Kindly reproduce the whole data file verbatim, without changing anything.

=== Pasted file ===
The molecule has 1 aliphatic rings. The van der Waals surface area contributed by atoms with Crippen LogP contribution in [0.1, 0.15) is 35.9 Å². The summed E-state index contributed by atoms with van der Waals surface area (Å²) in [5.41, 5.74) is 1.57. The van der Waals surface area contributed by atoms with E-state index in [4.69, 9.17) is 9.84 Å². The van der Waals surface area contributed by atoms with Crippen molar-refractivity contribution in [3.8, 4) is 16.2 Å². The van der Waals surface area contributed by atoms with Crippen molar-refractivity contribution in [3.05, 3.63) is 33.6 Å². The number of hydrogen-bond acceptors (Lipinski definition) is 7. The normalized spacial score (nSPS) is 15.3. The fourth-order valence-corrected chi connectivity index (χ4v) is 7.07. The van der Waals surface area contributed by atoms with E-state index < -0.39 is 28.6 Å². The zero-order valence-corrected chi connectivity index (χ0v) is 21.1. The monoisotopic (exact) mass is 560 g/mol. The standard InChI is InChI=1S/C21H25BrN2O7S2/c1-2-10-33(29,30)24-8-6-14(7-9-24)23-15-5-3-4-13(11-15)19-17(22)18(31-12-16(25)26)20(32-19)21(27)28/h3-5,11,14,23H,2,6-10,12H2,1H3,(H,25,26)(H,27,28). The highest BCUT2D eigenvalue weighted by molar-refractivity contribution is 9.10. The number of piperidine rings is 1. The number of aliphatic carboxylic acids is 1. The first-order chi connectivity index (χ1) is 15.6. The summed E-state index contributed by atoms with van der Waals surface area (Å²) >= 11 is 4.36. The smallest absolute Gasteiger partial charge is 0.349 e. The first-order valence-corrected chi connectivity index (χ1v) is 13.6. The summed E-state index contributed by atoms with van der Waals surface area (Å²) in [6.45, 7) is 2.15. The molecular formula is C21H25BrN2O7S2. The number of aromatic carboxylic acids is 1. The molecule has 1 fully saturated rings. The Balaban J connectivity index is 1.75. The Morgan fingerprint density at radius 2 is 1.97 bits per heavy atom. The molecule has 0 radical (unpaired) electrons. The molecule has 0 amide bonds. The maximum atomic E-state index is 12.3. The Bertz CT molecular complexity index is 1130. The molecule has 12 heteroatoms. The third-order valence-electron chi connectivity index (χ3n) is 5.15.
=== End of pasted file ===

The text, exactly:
The molecule has 1 aliphatic rings. The van der Waals surface area contributed by atoms with Crippen LogP contribution in [0.1, 0.15) is 35.9 Å². The summed E-state index contributed by atoms with van der Waals surface area (Å²) in [5.41, 5.74) is 1.57. The van der Waals surface area contributed by atoms with E-state index in [4.69, 9.17) is 9.84 Å². The van der Waals surface area contributed by atoms with Crippen molar-refractivity contribution in [3.8, 4) is 16.2 Å². The van der Waals surface area contributed by atoms with Crippen molar-refractivity contribution in [3.05, 3.63) is 33.6 Å². The number of hydrogen-bond acceptors (Lipinski definition) is 7. The normalized spacial score (nSPS) is 15.3. The fourth-order valence-corrected chi connectivity index (χ4v) is 7.07. The van der Waals surface area contributed by atoms with E-state index < -0.39 is 28.6 Å². The zero-order valence-corrected chi connectivity index (χ0v) is 21.1. The monoisotopic (exact) mass is 560 g/mol. The standard InChI is InChI=1S/C21H25BrN2O7S2/c1-2-10-33(29,30)24-8-6-14(7-9-24)23-15-5-3-4-13(11-15)19-17(22)18(31-12-16(25)26)20(32-19)21(27)28/h3-5,11,14,23H,2,6-10,12H2,1H3,(H,25,26)(H,27,28). The highest BCUT2D eigenvalue weighted by molar-refractivity contribution is 9.10. The number of piperidine rings is 1. The number of aliphatic carboxylic acids is 1. The first-order chi connectivity index (χ1) is 15.6. The summed E-state index contributed by atoms with van der Waals surface area (Å²) >= 11 is 4.36. The smallest absolute Gasteiger partial charge is 0.349 e. The first-order valence-corrected chi connectivity index (χ1v) is 13.6. The summed E-state index contributed by atoms with van der Waals surface area (Å²) in [6.45, 7) is 2.15. The molecular formula is C21H25BrN2O7S2. The number of aromatic carboxylic acids is 1. The molecule has 1 fully saturated rings. The Balaban J connectivity index is 1.75. The Morgan fingerprint density at radius 2 is 1.97 bits per heavy atom. The molecule has 0 radical (unpaired) electrons. The molecule has 0 amide bonds. The maximum atomic E-state index is 12.3. The Bertz CT molecular complexity index is 1130. The molecule has 12 heteroatoms. The third-order valence-electron chi connectivity index (χ3n) is 5.15.